The Uncertain Future of the EB-5 Regional Center Program


As previously reported, the EB-5 Regional Center Program is not a permanent institution; instead, in its current iteration, it requires Congressional re-authorization every few years. Thus far, Congress has reauthorized the program five times since its inception in 1993. The current authorization is set to expire on September 30, 2015. As is typical when a renewal deadline approaches, there has been much debate on the merits and demerits of the program, whether or not it should be renewed, and, if so, which reforms should be implemented to amend the program before it is re-authorized. The most recent debate has been colored by some revelations of fraud and corruption within the program over the past few years (To learn more about corruption within the EB-5 Regional Center Program, read our three-part series.)


On June 3rd, Senate Judiciary Committee Chairman Charles Grassley (R-Iowa) and Ranking Member Patrick Leahy (D-Vt.) introduced a Bill—S. 1501 (American Job Creation and Investment Promotion Reform Act of 2015)—to re-authorize the program for five years and to institute sweeping reforms. The Bill demands enhanced oversight, increased accountability and transparency, and a higher priority for national security while discouraging fraud. The Bill also proposes to raise the minimum investment amount required with the stated goal of restoring the Program to its original intent by ensuring that much of the capital generated and jobs created occur in rural areas and areas with high unemployment.

Specifically, the Bill institutes the following sweeping changes to the Program:

  • Provides increased authority to the Department of Homeland Security (DHS) to deny or terminate applications where there is fraud, criminal misuse, or a threat to public safety or national security;
  • Establishes an “EB-5 Integrity Fund” in which Regional Centers would pay an annual fee ($20,000) to be used by DHS to conduct audits and site visits to detect and investigate fraud in the U.S. and abroad;
  • Requires background checks of Regional Center and project developer principals;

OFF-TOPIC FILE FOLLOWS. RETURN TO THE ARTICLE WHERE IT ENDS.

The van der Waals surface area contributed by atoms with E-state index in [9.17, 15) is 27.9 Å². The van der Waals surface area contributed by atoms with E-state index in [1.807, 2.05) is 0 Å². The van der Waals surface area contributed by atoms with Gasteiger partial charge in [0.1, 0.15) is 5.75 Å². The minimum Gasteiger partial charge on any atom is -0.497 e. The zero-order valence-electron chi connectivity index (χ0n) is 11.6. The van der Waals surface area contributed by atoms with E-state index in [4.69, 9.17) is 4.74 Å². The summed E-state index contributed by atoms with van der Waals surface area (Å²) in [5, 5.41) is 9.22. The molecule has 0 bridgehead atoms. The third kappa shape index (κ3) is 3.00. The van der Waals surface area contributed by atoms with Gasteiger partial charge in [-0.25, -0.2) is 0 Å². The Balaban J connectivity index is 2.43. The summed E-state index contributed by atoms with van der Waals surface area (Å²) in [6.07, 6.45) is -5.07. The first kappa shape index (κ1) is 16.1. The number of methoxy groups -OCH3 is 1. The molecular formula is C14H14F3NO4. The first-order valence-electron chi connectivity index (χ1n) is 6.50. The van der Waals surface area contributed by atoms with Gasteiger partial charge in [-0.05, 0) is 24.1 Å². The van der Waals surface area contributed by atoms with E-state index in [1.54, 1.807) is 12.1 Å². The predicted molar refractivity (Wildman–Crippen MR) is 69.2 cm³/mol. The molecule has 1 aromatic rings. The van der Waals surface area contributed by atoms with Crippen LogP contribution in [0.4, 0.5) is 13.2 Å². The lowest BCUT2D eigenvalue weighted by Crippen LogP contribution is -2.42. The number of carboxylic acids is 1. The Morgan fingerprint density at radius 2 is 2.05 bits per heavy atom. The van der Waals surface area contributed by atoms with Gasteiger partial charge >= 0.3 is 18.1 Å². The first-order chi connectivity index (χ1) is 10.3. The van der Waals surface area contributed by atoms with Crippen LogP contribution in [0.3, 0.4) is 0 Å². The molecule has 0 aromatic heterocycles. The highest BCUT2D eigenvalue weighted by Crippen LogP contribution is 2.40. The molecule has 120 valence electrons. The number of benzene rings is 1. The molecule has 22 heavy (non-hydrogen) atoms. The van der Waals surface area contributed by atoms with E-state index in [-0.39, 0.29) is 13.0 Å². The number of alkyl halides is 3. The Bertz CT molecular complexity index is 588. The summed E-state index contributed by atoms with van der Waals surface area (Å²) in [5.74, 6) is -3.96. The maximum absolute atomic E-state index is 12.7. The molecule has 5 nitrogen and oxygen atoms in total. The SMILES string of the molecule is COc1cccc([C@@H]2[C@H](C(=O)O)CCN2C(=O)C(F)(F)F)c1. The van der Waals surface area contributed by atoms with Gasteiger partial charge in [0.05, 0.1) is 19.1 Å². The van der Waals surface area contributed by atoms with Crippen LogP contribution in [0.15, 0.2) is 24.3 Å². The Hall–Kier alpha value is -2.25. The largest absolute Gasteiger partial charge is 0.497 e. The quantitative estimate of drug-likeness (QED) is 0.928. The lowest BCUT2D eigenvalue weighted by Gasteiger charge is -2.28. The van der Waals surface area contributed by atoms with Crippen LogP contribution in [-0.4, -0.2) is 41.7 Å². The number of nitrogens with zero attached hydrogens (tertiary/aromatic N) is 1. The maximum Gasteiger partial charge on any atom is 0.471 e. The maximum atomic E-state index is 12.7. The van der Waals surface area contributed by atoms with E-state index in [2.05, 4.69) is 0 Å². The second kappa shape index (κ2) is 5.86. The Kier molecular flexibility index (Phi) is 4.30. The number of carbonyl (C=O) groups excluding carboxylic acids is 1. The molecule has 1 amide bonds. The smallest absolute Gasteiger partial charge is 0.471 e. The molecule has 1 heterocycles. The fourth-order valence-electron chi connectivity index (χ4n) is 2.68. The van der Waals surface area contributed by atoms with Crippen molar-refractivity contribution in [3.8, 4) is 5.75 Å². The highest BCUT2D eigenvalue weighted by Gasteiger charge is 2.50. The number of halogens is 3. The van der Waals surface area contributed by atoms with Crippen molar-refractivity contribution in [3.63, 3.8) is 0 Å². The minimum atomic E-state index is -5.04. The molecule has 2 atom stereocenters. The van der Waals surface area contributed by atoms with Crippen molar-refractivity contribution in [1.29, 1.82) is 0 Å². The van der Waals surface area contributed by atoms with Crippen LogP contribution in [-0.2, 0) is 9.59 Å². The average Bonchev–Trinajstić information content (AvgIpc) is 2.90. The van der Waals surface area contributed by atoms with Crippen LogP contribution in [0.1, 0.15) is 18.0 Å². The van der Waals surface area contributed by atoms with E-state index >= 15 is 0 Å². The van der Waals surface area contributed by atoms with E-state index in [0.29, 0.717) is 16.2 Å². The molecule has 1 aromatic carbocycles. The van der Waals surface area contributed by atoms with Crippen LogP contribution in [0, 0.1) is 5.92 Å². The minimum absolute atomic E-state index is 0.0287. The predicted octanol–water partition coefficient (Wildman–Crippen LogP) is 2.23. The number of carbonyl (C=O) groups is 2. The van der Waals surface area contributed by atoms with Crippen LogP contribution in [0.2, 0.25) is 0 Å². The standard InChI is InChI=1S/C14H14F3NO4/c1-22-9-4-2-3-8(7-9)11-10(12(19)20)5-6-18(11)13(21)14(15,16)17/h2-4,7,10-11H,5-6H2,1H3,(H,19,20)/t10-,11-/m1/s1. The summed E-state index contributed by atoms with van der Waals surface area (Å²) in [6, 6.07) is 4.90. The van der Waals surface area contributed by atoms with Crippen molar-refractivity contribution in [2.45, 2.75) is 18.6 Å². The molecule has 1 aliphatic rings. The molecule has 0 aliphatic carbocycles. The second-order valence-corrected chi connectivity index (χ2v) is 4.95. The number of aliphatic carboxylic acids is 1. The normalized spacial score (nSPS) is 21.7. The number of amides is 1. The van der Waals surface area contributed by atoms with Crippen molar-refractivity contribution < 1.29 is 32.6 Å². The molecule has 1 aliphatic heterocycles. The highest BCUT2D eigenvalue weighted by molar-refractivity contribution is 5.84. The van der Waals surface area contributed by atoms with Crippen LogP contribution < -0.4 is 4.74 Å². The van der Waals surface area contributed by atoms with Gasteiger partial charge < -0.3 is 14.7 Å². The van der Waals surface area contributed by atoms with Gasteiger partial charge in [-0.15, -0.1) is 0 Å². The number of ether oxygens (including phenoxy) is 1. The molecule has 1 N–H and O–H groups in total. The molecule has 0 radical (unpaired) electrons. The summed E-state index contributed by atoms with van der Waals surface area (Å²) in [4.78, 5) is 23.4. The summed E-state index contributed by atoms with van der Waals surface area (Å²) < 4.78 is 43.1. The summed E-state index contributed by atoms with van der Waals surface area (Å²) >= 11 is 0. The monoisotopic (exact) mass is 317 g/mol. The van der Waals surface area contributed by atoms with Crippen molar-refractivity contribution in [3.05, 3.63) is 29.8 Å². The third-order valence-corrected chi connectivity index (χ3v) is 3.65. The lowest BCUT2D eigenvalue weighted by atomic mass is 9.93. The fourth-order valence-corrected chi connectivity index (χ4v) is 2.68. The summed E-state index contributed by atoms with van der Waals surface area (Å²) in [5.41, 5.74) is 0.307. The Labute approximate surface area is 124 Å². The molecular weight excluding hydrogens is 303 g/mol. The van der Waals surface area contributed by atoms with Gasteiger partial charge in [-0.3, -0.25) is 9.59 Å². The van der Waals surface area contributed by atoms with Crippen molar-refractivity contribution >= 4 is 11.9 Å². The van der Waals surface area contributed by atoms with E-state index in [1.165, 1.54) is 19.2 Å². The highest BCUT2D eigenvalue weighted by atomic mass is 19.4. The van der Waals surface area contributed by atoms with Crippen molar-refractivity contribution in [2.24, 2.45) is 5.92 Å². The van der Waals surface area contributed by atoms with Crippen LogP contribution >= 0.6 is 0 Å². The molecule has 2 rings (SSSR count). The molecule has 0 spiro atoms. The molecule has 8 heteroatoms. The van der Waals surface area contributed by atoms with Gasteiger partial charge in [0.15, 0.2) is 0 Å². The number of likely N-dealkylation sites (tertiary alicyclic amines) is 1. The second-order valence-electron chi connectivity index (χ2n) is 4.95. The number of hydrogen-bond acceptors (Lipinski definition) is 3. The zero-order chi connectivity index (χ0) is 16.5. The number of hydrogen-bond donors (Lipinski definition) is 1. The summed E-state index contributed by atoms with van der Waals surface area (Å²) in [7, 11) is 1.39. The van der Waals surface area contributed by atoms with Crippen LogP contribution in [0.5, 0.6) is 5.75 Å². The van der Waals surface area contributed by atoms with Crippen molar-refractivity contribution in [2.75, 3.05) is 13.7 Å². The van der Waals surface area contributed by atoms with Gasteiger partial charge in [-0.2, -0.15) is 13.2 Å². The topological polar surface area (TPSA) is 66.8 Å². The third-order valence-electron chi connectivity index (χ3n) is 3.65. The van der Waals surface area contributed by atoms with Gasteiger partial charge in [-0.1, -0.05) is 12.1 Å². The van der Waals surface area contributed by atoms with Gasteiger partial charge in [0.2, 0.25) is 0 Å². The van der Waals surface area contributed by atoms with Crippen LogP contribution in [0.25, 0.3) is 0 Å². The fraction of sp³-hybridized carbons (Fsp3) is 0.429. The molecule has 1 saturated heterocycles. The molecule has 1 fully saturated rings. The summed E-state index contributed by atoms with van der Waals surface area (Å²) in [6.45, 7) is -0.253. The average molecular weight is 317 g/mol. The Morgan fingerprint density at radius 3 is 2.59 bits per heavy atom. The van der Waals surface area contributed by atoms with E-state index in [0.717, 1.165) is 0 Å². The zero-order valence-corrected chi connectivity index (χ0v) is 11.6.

• Requires DHS to vet EB-5 projects earlier in the process, before investors make investments and submit applications;
  • Requires increased disclosures to investors regarding business risks and conflicts of interest;
  • Requires more oversight of projects and closer monitoring for securities compliance;
  • Adjusts the definition of “Targeted Employment Area” (TEA) so that more investment capital goes to high-unemployment and rural areas, as Congress originally intended;
  • Raises the investment threshold to $800,000 for TEAs and $1.2 million for non-TEAs;
  • Decreases petition processing times, which have been plagued by extraordinary delays in recent years, by providing for expedited business plan approval and requiring fees be adjusted to the rate necessary to achieve efficient processing; and
  • Requires a U.S. Government Accountability Office (GAO) audit of the program in 2018.[1]

The full text of the bill can be accessed here.

The bill represents a compromise between the two Senators, whose opinion of the EB-5 program have diverged in the past. Leahy, a champion of the EB-5 program, introduced an amendment to the Immigration Reform Bill in 2013 that would make the Regional Center program permanent, while strengthening it with new oversight measures. Grassley, however, has often drawn attention to the program’s drawbacks. In 2013, he alerted the Homeland Security and Government Affairs and Intelligence Committees to allegations brought forward by whistleblowers regarding fraudulent activity. He also raised national security concerns regarding the hasty approval of several EB-5 regional centers and visas for foreign investors.[2] In 2014, Grassley and other senators requested that the U.S. Government Accountability Office (GAO), an independent watchdog for Congress, conduct an audit of the program.[3]

While the EB-5 industry anxiously waits to see if the bill will be enacted, foreign investors looking to apply for an EB-5 visa should continue to submit their documentation in a timely fashion. According to the bill’s text, pending investor applications would not be impacted if it is enacted into law (though pending Regional Center applications would be impacted).[4] Given the current processing times of over a year, interested investors should proceed with their applications as planned.





[3] Click here

[4], page 48.

This post originally appeared on e-Council Inc. Reprinted with permission.

About The Author

Shani Muschel

Shani graduated from Stern College with honors in 2007, with a Bachelor’s Degree in English Communication. For the last several years, she worked as a Marketing and Public Relations specialist at a variety of firms. Having created successful business organizational structures, developed and spearheaded strategic marketing campaigns, and acted as dedicated project manager to over 200 clients, Shani has been tasked with marketing and developing e-Council Inc.’s business, contributing to business plan creation, and guiding the company’s processes.

The opinions expressed in this article do not necessarily reflect the opinion of ILW.COM.